Sierra Leone has been devastated by the virus, with 400 to 500 new cases every week. As of Friday, there have been at least 5,987 deaths and 16,899 cases in eight countries, according to the World Health Organization. Sierra Leone, Guinea and Liberia have seen the worst of the crisis.
The virus is spread by direct contact with bodily fluids from an infected symptomatic person. There have been widespread public campaigns to discourage people from traditional practices like washing and touching the dead as they are prepared for burial.
Likewise, performing FGM on a girl infected with Ebola could easily spread the virus to a sowei. If knives aren’t properly washed, they could spread Ebola from girl to girl.
There are conflicting reports on whether any soweis have died from Ebola. Ann-Marie Caulker, the founder of an organization aimed at ending FGM, said that at least nine soweis have died from Ebola, but Koloneh denied that any have died. Both said the practice has come to a near halt. Sierra Leone’s Ministry of Health and Sanitation did not have statistics on whether the practice has stopped or if any soweis have died.
Caulker was mutilated when she was 6 years old. She said her stepmothers pinned her down. “They sliced me three times. I kept crying, ‘I’m going to die.’ It is like they wanted to kill me,” she said. “For years I also had nightmares about that experience. The whole thing was done without my consent.”
The women who carry out FGM initiations are part of a secret group called the Bondo in Sierra Leone, which has powerful social and even political influence.
In 2010, according to UNICEF, 88.6 percent of women in Sierra Leone had been mutilated. The percentage was reduced by 7.8 percentage points before the Ebola crisis because of increased resistance to the practice. And in 2011, several communities in Sierra Leone, including Freetown, signed a memorandum of understanding that FGM would not be performed on those under the age of 18.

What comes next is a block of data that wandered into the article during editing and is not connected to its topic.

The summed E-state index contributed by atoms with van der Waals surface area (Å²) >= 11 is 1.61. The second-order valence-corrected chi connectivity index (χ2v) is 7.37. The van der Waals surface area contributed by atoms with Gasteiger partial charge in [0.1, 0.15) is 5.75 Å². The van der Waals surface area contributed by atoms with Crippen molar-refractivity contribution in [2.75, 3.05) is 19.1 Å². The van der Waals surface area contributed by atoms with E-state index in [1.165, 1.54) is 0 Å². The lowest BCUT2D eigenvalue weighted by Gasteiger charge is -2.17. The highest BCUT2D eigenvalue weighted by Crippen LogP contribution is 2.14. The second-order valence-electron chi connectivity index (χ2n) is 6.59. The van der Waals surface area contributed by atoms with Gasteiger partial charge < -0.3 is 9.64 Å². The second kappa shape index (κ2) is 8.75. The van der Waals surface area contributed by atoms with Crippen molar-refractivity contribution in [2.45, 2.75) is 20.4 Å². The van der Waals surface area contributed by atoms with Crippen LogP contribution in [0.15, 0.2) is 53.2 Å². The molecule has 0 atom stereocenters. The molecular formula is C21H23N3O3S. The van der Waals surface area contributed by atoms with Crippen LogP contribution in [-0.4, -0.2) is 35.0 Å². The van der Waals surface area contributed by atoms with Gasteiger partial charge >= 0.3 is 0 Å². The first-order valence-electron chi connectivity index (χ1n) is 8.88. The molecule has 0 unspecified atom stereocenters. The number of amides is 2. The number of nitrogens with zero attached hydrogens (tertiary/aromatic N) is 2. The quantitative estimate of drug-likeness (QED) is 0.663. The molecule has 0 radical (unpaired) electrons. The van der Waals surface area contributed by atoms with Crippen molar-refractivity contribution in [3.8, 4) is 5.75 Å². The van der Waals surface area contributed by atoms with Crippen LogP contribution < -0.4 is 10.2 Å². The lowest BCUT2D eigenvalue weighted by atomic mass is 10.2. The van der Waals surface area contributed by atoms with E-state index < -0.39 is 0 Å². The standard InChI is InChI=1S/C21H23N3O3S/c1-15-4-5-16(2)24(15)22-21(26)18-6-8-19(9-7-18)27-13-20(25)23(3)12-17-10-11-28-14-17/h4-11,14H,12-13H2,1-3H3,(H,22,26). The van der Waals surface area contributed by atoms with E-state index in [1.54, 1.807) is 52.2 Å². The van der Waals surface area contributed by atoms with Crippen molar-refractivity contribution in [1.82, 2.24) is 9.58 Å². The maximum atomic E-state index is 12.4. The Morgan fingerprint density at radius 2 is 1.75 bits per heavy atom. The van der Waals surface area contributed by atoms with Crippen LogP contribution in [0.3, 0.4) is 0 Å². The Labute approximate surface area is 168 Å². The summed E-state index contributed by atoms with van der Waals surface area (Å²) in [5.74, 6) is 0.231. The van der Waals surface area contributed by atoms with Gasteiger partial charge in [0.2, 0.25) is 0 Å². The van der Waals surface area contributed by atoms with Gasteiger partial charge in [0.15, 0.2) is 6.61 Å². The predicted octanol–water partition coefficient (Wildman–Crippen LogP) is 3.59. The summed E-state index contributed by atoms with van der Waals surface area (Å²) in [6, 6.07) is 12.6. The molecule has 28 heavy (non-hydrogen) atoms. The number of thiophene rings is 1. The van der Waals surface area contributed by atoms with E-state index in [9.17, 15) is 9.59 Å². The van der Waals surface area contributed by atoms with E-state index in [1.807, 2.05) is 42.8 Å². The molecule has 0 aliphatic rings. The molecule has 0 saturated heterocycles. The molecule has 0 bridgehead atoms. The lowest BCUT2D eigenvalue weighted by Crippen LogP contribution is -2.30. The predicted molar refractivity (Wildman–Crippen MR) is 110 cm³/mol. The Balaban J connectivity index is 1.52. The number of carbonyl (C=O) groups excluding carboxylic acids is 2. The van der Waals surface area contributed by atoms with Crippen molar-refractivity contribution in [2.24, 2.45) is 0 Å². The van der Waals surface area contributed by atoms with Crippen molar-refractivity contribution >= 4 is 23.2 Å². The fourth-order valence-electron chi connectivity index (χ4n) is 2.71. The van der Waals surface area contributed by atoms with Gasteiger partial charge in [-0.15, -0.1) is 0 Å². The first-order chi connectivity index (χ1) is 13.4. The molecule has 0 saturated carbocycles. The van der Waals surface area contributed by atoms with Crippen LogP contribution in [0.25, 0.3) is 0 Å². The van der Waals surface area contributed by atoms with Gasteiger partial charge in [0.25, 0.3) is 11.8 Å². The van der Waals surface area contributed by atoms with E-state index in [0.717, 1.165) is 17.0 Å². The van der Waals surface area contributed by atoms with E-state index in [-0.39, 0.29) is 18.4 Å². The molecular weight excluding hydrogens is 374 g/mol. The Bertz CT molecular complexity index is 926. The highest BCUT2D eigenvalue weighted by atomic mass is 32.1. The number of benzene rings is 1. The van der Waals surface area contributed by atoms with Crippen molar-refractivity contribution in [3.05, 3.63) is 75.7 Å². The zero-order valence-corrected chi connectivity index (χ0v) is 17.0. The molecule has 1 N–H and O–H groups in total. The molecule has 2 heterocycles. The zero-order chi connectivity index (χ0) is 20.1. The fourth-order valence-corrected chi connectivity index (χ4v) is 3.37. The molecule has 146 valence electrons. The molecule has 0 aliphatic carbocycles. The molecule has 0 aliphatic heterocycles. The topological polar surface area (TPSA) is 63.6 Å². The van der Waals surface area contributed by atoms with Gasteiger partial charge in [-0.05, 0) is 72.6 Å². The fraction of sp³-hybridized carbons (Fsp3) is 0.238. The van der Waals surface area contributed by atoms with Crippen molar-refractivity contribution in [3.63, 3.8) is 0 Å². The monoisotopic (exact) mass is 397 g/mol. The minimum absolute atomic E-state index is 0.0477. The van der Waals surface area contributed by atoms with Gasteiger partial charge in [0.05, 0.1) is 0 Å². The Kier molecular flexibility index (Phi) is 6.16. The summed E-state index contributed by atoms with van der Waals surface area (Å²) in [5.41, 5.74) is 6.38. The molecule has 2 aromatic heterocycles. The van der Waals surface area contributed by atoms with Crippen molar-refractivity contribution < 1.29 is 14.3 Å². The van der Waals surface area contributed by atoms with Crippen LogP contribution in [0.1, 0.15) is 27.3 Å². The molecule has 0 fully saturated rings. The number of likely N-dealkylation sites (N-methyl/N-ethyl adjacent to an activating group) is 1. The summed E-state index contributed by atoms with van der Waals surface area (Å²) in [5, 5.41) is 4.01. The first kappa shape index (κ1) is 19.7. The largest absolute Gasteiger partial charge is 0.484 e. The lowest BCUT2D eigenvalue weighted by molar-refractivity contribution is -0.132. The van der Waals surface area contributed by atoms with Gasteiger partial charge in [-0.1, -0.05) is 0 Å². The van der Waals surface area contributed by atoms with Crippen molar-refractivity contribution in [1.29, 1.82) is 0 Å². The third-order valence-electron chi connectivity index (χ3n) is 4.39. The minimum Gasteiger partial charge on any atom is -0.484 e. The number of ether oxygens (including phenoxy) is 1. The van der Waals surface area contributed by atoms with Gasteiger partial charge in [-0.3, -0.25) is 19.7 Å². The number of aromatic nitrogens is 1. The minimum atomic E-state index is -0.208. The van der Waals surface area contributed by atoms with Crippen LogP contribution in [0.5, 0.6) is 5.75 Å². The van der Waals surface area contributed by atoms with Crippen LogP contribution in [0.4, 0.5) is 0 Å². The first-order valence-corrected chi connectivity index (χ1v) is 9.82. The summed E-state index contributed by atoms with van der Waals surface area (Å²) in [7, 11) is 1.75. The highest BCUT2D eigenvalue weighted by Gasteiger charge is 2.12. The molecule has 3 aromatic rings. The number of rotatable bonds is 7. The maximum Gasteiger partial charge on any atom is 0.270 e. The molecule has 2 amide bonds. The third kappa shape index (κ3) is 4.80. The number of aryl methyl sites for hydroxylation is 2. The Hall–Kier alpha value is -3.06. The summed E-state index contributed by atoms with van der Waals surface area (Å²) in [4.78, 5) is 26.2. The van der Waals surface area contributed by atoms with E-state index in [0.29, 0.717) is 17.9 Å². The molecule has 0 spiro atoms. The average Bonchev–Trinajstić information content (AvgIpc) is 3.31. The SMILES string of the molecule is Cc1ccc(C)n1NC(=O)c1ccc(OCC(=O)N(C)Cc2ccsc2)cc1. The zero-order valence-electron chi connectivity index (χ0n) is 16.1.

In 2007, Caulker founded the National Movement for Emancipation and Progress (NAMEP). The group opened a school for girls, who can attend for free as long as they aren’t mutilated, providing an incentive for families to protect their children from FGM.
She is using the current slowdown to further encourage soweis to end the practice for good. For several years now, NAMEP has offered life skills programs to help soweis find a different way to survive other than FGM.
“They learn skills like tailoring, hairdressing,” said Caulker. “And in the process, we talk to them about dangers of FGM and importance of education for women.”
Musu Sankoh, 35, is in the program. She had been working as a sowei for 15 years, after her mother passed the tradition on to her. She has been mutilated and does not want other girls to go through the experience.
“It was not my intention to cut people,” she said. “But I had to support my family.”
Soweis earn about 250,000 leones (about $60) per girl. Sankoh said she can now make about the same amount per month with sewing skills she learned through NAMEP.
Caulker said she has received many death threats from those who want to keep the tradition. Despite this, she won’t give up.
“I know I will leave a legacy. I will change this. I will keep pushing and pushing it.”